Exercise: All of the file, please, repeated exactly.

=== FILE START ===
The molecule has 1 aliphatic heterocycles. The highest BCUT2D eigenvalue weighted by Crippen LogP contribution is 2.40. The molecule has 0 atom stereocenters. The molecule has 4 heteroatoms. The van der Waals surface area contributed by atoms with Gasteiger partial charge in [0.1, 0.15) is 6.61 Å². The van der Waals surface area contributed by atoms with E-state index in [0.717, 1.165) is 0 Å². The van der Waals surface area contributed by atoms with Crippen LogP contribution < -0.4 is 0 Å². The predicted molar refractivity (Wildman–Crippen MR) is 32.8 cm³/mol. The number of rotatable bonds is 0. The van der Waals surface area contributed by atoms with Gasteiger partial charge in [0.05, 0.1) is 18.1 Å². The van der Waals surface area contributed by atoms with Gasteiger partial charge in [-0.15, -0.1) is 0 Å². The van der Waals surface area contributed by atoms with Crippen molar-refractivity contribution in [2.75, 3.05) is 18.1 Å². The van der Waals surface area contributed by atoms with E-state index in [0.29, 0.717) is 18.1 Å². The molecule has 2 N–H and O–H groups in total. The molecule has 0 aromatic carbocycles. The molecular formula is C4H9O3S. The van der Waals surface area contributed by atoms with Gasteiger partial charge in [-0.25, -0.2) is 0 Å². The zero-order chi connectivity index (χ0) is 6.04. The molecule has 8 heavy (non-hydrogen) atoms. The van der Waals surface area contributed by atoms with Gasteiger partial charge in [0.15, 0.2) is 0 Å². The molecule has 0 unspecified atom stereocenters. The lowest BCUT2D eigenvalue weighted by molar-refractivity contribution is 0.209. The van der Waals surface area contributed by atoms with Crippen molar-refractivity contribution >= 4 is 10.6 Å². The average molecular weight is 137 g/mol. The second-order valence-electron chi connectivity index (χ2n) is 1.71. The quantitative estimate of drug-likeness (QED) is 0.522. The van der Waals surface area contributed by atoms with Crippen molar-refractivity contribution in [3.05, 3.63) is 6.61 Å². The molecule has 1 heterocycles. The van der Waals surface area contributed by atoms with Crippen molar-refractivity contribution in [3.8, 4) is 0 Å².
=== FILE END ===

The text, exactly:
The molecule has 1 aliphatic heterocycles. The highest BCUT2D eigenvalue weighted by Crippen LogP contribution is 2.40. The molecule has 0 atom stereocenters. The molecule has 4 heteroatoms. The van der Waals surface area contributed by atoms with Gasteiger partial charge in [0.1, 0.15) is 6.61 Å². The van der Waals surface area contributed by atoms with E-state index in [0.717, 1.165) is 0 Å². The van der Waals surface area contributed by atoms with Crippen LogP contribution < -0.4 is 0 Å². The predicted molar refractivity (Wildman–Crippen MR) is 32.8 cm³/mol. The number of rotatable bonds is 0. The van der Waals surface area contributed by atoms with Gasteiger partial charge in [0.05, 0.1) is 18.1 Å². The van der Waals surface area contributed by atoms with Gasteiger partial charge in [-0.15, -0.1) is 0 Å². The van der Waals surface area contributed by atoms with Crippen molar-refractivity contribution in [2.75, 3.05) is 18.1 Å². The van der Waals surface area contributed by atoms with E-state index in [0.29, 0.717) is 18.1 Å². The molecule has 2 N–H and O–H groups in total. The molecule has 0 aromatic carbocycles. The molecular formula is C4H9O3S. The van der Waals surface area contributed by atoms with Gasteiger partial charge in [-0.25, -0.2) is 0 Å². The zero-order chi connectivity index (χ0) is 6.04. The molecule has 8 heavy (non-hydrogen) atoms. The van der Waals surface area contributed by atoms with Gasteiger partial charge in [0.15, 0.2) is 0 Å². The molecule has 0 unspecified atom stereocenters. The lowest BCUT2D eigenvalue weighted by molar-refractivity contribution is 0.209. The van der Waals surface area contributed by atoms with Crippen molar-refractivity contribution >= 4 is 10.6 Å². The average molecular weight is 137 g/mol. The second-order valence-electron chi connectivity index (χ2n) is 1.71. The quantitative estimate of drug-likeness (QED) is 0.522. The van der Waals surface area contributed by atoms with Crippen molar-refractivity contribution in [3.05, 3.63) is 6.61 Å². The molecule has 1 heterocycles. The van der Waals surface area contributed by atoms with Crippen molar-refractivity contribution in [3.8, 4) is 0 Å².